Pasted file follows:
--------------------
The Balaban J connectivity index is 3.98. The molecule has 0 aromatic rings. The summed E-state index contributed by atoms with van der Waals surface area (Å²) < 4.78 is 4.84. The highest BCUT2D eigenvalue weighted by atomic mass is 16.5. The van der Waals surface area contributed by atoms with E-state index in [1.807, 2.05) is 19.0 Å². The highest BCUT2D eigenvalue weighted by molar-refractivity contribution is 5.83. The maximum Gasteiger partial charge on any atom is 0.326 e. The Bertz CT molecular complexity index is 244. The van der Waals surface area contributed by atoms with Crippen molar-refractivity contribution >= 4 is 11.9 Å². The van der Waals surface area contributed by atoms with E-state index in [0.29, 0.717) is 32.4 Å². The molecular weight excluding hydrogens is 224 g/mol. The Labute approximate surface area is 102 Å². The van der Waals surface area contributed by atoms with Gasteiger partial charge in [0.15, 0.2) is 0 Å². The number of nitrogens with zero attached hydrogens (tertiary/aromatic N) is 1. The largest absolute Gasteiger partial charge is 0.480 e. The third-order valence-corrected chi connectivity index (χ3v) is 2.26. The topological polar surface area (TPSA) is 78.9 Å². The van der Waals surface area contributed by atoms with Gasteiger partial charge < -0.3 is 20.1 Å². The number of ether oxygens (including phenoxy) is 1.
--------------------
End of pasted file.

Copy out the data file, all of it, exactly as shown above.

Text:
The Balaban J connectivity index is 3.98. The molecule has 0 aromatic rings. The summed E-state index contributed by atoms with van der Waals surface area (Å²) < 4.78 is 4.84. The highest BCUT2D eigenvalue weighted by atomic mass is 16.5. The van der Waals surface area contributed by atoms with E-state index in [1.807, 2.05) is 19.0 Å². The highest BCUT2D eigenvalue weighted by molar-refractivity contribution is 5.83. The maximum Gasteiger partial charge on any atom is 0.326 e. The Bertz CT molecular complexity index is 244. The van der Waals surface area contributed by atoms with Crippen molar-refractivity contribution >= 4 is 11.9 Å². The van der Waals surface area contributed by atoms with E-state index in [0.29, 0.717) is 32.4 Å². The molecular weight excluding hydrogens is 224 g/mol. The Labute approximate surface area is 102 Å². The van der Waals surface area contributed by atoms with Gasteiger partial charge in [0.15, 0.2) is 0 Å². The number of nitrogens with zero attached hydrogens (tertiary/aromatic N) is 1. The largest absolute Gasteiger partial charge is 0.480 e. The third-order valence-corrected chi connectivity index (χ3v) is 2.26. The topological polar surface area (TPSA) is 78.9 Å². The van der Waals surface area contributed by atoms with Gasteiger partial charge < -0.3 is 20.1 Å². The number of ether oxygens (including phenoxy) is 1.